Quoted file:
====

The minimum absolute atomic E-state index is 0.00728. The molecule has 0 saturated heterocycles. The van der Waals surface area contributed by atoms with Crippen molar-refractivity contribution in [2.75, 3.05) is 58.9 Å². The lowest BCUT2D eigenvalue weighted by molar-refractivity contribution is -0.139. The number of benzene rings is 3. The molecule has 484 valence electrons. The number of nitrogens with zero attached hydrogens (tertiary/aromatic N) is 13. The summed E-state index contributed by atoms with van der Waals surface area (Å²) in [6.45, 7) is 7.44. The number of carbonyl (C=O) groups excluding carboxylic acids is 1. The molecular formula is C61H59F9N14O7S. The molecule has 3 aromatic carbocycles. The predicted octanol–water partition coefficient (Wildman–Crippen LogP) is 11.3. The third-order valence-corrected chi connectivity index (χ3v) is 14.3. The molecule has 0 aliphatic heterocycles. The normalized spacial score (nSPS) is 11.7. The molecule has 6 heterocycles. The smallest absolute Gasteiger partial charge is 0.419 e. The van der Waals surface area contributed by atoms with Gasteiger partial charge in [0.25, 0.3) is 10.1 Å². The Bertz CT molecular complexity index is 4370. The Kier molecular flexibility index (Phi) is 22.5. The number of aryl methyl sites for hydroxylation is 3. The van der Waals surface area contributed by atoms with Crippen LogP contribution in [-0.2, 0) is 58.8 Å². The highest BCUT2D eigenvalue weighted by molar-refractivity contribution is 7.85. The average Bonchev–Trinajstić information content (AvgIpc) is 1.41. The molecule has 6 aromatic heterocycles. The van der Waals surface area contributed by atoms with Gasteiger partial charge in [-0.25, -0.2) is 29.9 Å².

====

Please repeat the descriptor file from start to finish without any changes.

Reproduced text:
The minimum absolute atomic E-state index is 0.00728. The molecule has 0 saturated heterocycles. The van der Waals surface area contributed by atoms with Crippen molar-refractivity contribution in [2.75, 3.05) is 58.9 Å². The lowest BCUT2D eigenvalue weighted by molar-refractivity contribution is -0.139. The number of benzene rings is 3. The molecule has 484 valence electrons. The number of nitrogens with zero attached hydrogens (tertiary/aromatic N) is 13. The summed E-state index contributed by atoms with van der Waals surface area (Å²) in [6.45, 7) is 7.44. The number of carbonyl (C=O) groups excluding carboxylic acids is 1. The molecular formula is C61H59F9N14O7S. The molecule has 3 aromatic carbocycles. The predicted octanol–water partition coefficient (Wildman–Crippen LogP) is 11.3. The third-order valence-corrected chi connectivity index (χ3v) is 14.3. The molecule has 0 aliphatic heterocycles. The normalized spacial score (nSPS) is 11.7. The molecule has 6 heterocycles. The smallest absolute Gasteiger partial charge is 0.419 e. The van der Waals surface area contributed by atoms with Gasteiger partial charge in [0.25, 0.3) is 10.1 Å². The Bertz CT molecular complexity index is 4370. The Kier molecular flexibility index (Phi) is 22.5. The number of aryl methyl sites for hydroxylation is 3. The van der Waals surface area contributed by atoms with Crippen LogP contribution in [-0.2, 0) is 58.8 Å². The highest BCUT2D eigenvalue weighted by molar-refractivity contribution is 7.85. The average Bonchev–Trinajstić information content (AvgIpc) is 1.41. The molecule has 6 aromatic heterocycles. The van der Waals surface area contributed by atoms with Gasteiger partial charge in [-0.25, -0.2) is 29.9 Å².